It started when <[email protected]> received an email message apparently sent by <[email protected]>. The message requested Christine put new text on the front page of Hacke because "I don’t have the time to do it myself." We would probably have seen through this ruse anyhow, but it was even more apparent because the letter was written in English, and we normally communicate with each other in Swedish.
The next perpetrator was a Norwegian who claimed he had broken Hacke but he had been thrown out before he was done. He couldn’t prove that he had been there but he threatened us with lawyers if he didn’t receive the prize money. He even called us and told us that he had 3,000 witnesses because he’d accomplished the feat on a big screen during a conference in Norway. However, no evidence or witnesses have materialized.
On the last day of the contest, we received email from two people that seemed to be very polite and helpful. They told us that they had found some information that could be very useful for us. Their enclosures looked like documents but they were, in fact, small AppleScripts that could have changed Hacke’s front page had they been launched on the server. They were easy to spot, but it was a good try! The people who wrote the scripts probably realized they would not be successful, since in the middle of the code we found "Rats! No $13,000 for me today."
Performance & Reliability — It is well known that the Mac OS is currently sensitive to Ping of Death attacks, and that Open Transport and WebSTAR do not have functions to handle SYN attacks. We were largely spared the latter, and while Ping of Death attempts did not seem to knock out the server every time, Hacke was crashed three times by Ping of Death attacks. Since our idea was to conduct the challenge on an easy-to-set-up server, we did not try to defend against these attacks. Instead, we installed the widely-used shareware programs Keep It Up and AutoBoot to restart the server automatically if it crashed.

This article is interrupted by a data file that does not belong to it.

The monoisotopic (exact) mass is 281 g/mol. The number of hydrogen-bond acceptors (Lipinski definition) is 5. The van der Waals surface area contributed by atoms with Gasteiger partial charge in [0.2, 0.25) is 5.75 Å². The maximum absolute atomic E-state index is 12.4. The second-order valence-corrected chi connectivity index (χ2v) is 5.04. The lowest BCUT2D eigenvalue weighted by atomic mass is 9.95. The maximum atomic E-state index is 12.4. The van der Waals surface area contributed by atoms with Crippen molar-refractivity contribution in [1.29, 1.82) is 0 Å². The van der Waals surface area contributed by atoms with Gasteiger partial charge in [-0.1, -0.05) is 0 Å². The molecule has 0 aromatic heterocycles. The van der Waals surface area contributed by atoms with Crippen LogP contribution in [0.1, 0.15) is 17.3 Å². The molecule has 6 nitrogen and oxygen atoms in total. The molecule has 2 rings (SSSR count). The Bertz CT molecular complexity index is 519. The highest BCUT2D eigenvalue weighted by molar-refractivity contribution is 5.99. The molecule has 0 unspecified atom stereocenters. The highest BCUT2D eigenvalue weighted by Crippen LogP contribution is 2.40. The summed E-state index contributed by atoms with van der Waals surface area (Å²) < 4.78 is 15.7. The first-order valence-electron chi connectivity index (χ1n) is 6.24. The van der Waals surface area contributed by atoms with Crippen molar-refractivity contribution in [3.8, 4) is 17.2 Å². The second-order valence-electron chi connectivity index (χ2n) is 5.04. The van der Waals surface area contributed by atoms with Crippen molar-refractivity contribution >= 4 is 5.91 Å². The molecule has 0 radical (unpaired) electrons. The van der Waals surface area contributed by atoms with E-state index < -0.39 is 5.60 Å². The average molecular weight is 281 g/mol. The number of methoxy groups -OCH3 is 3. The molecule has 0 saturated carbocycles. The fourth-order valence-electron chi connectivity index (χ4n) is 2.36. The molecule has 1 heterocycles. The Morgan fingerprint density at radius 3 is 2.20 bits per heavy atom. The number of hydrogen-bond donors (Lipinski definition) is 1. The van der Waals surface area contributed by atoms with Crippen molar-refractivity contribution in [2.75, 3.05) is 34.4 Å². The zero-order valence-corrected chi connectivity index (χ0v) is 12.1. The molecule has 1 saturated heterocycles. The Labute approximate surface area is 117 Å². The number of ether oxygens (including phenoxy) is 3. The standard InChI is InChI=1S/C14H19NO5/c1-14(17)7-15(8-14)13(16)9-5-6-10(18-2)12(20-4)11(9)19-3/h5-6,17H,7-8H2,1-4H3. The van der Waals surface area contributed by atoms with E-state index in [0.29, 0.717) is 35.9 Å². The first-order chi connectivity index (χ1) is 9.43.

[For background, Ping of Death attacks involve sending large data packets (usually over 64K) that get re-assembled by the receiving machine into a block of data larger than the original, often causing an overflow and hence a crash. The attack is usually carried out via ping, but in theory the technique can be applied to any IP datagram. A SYN attack is a denial of service attack that involves sending a flood of SYN packets (which are always used to start a TCP transaction) that contain faked source addresses. The receiving machine then spends a lot of its time and resources trying to send and receive acknowledgments to and from machines that don’t exist. SYN attacks can be used to block individual TCP ports (or entire machines) from real users. Macs aren’t the only machines susceptible to these attacks, but most other platforms have patched vulnerabilities to the Ping of Death, and Apple plans to do so in a future update to Open Transport. -Geoff]